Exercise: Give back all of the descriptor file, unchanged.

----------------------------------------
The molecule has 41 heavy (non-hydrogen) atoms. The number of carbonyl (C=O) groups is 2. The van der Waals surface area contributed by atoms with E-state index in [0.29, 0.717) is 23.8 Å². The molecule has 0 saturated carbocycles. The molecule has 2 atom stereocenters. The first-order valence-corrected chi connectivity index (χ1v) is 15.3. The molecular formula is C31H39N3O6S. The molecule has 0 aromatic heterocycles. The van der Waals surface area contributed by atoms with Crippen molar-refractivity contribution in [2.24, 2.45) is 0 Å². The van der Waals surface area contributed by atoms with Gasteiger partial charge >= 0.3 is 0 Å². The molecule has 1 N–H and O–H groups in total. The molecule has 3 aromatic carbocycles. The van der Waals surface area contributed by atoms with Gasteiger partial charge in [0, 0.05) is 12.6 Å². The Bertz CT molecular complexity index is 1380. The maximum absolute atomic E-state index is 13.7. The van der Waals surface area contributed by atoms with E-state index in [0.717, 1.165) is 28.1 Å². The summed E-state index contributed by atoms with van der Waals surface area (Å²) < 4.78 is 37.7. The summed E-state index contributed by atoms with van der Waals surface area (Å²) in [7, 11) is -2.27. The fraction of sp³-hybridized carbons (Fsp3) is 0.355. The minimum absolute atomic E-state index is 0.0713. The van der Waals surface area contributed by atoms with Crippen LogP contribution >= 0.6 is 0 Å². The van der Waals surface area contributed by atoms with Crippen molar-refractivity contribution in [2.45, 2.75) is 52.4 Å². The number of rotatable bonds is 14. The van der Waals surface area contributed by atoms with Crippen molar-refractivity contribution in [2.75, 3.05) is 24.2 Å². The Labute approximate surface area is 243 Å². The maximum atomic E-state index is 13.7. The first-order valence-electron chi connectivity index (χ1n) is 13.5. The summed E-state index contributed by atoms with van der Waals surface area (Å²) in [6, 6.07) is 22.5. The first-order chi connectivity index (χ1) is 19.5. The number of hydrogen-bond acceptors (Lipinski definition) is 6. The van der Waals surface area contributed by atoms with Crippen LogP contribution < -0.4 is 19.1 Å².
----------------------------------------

The molecule has 41 heavy (non-hydrogen) atoms. The number of carbonyl (C=O) groups is 2. The van der Waals surface area contributed by atoms with E-state index in [0.29, 0.717) is 23.8 Å². The molecule has 0 saturated carbocycles. The molecule has 2 atom stereocenters. The first-order valence-corrected chi connectivity index (χ1v) is 15.3. The molecular formula is C31H39N3O6S. The molecule has 0 aromatic heterocycles. The van der Waals surface area contributed by atoms with Crippen molar-refractivity contribution in [2.24, 2.45) is 0 Å². The van der Waals surface area contributed by atoms with Gasteiger partial charge >= 0.3 is 0 Å². The molecule has 1 N–H and O–H groups in total. The molecule has 3 aromatic carbocycles. The van der Waals surface area contributed by atoms with Gasteiger partial charge in [0, 0.05) is 12.6 Å². The Bertz CT molecular complexity index is 1380. The maximum absolute atomic E-state index is 13.7. The van der Waals surface area contributed by atoms with E-state index in [0.717, 1.165) is 28.1 Å². The summed E-state index contributed by atoms with van der Waals surface area (Å²) < 4.78 is 37.7. The summed E-state index contributed by atoms with van der Waals surface area (Å²) in [7, 11) is -2.27. The fraction of sp³-hybridized carbons (Fsp3) is 0.355. The minimum absolute atomic E-state index is 0.0713. The van der Waals surface area contributed by atoms with Crippen LogP contribution >= 0.6 is 0 Å². The van der Waals surface area contributed by atoms with Crippen molar-refractivity contribution in [2.45, 2.75) is 52.4 Å². The number of rotatable bonds is 14. The van der Waals surface area contributed by atoms with Crippen molar-refractivity contribution in [2.75, 3.05) is 24.2 Å². The Labute approximate surface area is 243 Å². The maximum atomic E-state index is 13.7. The first-order valence-electron chi connectivity index (χ1n) is 13.5. The summed E-state index contributed by atoms with van der Waals surface area (Å²) in [6, 6.07) is 22.5. The first-order chi connectivity index (χ1) is 19.5. The number of hydrogen-bond acceptors (Lipinski definition) is 6. The van der Waals surface area contributed by atoms with Crippen LogP contribution < -0.4 is 19.1 Å².